The top 5 causes of pregnancy-related deaths are Cardiac (16.7%), Cardiomyopathy (10.3%), Embolism (9.0%), Septic Shock (9.0%), and Cerebral Hemorrhage (7.7%). Out of the total number of pregnancy-related deaths, 56.4% of mothers had chronic health conditions, and 43.6% were overweight or obese. The rise in hypertensive disorders, including preeclampsia, is of particular note. These issues, which are 60% more common in African-American mothers, also tend to be more severe in this population when they do occur.
Looking at the state of women’s health overall, it was found that the death rate of women of reproductive age (15-45) has also been on the rise. Between 2010 and 2016, the rate of death in this age group has gone up 14%. Sadly, women’s health has been declining across the country, and so when we look at maternal mortality, it is just one aspect of this trend.
Identifying the Reasons
Skipping Prenatal Care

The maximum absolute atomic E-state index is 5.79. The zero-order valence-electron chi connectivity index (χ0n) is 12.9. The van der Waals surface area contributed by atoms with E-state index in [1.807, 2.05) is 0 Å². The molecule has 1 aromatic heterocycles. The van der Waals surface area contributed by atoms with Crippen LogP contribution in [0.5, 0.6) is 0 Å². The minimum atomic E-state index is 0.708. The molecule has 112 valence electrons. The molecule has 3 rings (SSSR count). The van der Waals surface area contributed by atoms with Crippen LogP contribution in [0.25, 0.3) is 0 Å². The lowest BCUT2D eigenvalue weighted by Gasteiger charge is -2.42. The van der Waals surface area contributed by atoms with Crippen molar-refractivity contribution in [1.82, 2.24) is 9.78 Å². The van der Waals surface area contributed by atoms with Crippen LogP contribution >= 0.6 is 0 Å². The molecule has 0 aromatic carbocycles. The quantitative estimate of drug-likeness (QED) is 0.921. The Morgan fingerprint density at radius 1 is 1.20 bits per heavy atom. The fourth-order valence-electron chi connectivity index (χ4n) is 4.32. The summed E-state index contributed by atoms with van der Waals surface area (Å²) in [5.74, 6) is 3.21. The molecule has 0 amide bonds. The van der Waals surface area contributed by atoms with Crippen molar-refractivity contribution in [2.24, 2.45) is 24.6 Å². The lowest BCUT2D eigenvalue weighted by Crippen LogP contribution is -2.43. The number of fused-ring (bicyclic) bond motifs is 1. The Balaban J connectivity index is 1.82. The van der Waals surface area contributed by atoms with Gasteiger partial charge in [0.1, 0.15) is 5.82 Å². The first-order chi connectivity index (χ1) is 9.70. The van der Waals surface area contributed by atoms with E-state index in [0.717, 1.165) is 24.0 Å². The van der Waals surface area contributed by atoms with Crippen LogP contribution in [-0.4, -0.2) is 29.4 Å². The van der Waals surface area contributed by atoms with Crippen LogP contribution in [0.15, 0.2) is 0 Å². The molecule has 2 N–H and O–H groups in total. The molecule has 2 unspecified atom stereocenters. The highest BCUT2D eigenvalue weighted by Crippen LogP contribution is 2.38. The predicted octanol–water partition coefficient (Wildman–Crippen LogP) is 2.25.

While the rate of pregnant women receiving no prenatal care has been going down since the 1970’s, lack of prenatal care is still a factor in maternal mortality. In 2016, the WHO raised their recommendation from 4 to at least 8 prenatal (antenatal) visits with a healthcare provider during pregnancy, in order to improve health outcomes for both moms and babies.
Health Factors in Pregnancy & Beyond
Chronic conditions like Type 2 diabetes, gestational (pregnancy) diabetes, high blood pressure, and asthma compound the risk for women giving birth. Drug use and smoking represent an additional layer of risk. Managing a pregnancy with one or more of these chronic illnesses or risk factors is complicated, especially if a woman doesn’t have access to quality care, either due to socio-economic factors or just a lack of education. Women need to know how important prenatal care is for both mom and baby throughout pregnancy, in order to catch issues before they become dire emergencies.
Listening to Mothers